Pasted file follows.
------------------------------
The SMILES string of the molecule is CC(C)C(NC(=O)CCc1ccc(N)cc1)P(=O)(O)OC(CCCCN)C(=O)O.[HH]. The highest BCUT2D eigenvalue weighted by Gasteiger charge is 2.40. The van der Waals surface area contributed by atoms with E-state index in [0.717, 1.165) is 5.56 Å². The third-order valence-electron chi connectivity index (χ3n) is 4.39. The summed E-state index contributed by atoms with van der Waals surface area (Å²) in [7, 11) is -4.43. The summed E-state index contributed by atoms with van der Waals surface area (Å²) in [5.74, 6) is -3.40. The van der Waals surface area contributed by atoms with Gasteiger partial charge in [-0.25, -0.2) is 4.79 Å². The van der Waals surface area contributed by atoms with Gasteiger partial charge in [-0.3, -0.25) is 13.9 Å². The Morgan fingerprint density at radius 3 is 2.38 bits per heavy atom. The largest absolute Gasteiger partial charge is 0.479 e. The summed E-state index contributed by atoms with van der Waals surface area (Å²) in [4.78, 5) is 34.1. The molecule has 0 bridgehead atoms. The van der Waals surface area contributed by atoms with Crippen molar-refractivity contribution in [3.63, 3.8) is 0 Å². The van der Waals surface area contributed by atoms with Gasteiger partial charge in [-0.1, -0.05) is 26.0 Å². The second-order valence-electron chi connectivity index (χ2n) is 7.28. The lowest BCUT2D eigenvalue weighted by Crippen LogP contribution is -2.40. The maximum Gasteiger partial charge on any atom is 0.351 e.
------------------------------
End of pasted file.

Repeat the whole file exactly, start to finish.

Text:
The SMILES string of the molecule is CC(C)C(NC(=O)CCc1ccc(N)cc1)P(=O)(O)OC(CCCCN)C(=O)O.[HH]. The highest BCUT2D eigenvalue weighted by Gasteiger charge is 2.40. The van der Waals surface area contributed by atoms with E-state index in [0.717, 1.165) is 5.56 Å². The third-order valence-electron chi connectivity index (χ3n) is 4.39. The summed E-state index contributed by atoms with van der Waals surface area (Å²) in [7, 11) is -4.43. The summed E-state index contributed by atoms with van der Waals surface area (Å²) in [5.74, 6) is -3.40. The van der Waals surface area contributed by atoms with Gasteiger partial charge in [-0.25, -0.2) is 4.79 Å². The van der Waals surface area contributed by atoms with Gasteiger partial charge in [-0.3, -0.25) is 13.9 Å². The Morgan fingerprint density at radius 3 is 2.38 bits per heavy atom. The largest absolute Gasteiger partial charge is 0.479 e. The summed E-state index contributed by atoms with van der Waals surface area (Å²) in [4.78, 5) is 34.1. The molecule has 0 bridgehead atoms. The van der Waals surface area contributed by atoms with Crippen molar-refractivity contribution in [3.63, 3.8) is 0 Å². The van der Waals surface area contributed by atoms with Gasteiger partial charge in [-0.1, -0.05) is 26.0 Å². The second-order valence-electron chi connectivity index (χ2n) is 7.28. The lowest BCUT2D eigenvalue weighted by Crippen LogP contribution is -2.40. The maximum Gasteiger partial charge on any atom is 0.351 e.